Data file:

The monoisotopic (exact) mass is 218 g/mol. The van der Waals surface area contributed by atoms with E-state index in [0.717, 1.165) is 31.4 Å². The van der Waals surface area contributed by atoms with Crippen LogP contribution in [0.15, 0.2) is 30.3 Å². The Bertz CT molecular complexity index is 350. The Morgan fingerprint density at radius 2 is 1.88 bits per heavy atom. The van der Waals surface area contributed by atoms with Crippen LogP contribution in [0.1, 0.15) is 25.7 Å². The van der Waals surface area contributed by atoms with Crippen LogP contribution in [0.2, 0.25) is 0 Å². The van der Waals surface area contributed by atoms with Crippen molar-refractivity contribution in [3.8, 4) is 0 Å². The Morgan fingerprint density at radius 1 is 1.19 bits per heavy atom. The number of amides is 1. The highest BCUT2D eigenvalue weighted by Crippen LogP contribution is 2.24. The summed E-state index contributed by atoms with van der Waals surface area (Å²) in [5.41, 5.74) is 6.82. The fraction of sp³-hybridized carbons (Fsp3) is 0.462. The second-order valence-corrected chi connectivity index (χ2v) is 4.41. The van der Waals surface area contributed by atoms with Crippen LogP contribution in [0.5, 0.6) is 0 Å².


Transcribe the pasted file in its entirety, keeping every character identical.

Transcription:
The monoisotopic (exact) mass is 218 g/mol. The van der Waals surface area contributed by atoms with E-state index in [0.717, 1.165) is 31.4 Å². The van der Waals surface area contributed by atoms with Crippen LogP contribution in [0.15, 0.2) is 30.3 Å². The Bertz CT molecular complexity index is 350. The Morgan fingerprint density at radius 2 is 1.88 bits per heavy atom. The van der Waals surface area contributed by atoms with Crippen LogP contribution in [0.1, 0.15) is 25.7 Å². The van der Waals surface area contributed by atoms with Crippen LogP contribution in [0.2, 0.25) is 0 Å². The van der Waals surface area contributed by atoms with Crippen molar-refractivity contribution in [3.8, 4) is 0 Å². The Morgan fingerprint density at radius 1 is 1.19 bits per heavy atom. The number of amides is 1. The highest BCUT2D eigenvalue weighted by Crippen LogP contribution is 2.24. The summed E-state index contributed by atoms with van der Waals surface area (Å²) in [5.41, 5.74) is 6.82. The fraction of sp³-hybridized carbons (Fsp3) is 0.462. The second-order valence-corrected chi connectivity index (χ2v) is 4.41. The van der Waals surface area contributed by atoms with Crippen LogP contribution in [0.5, 0.6) is 0 Å².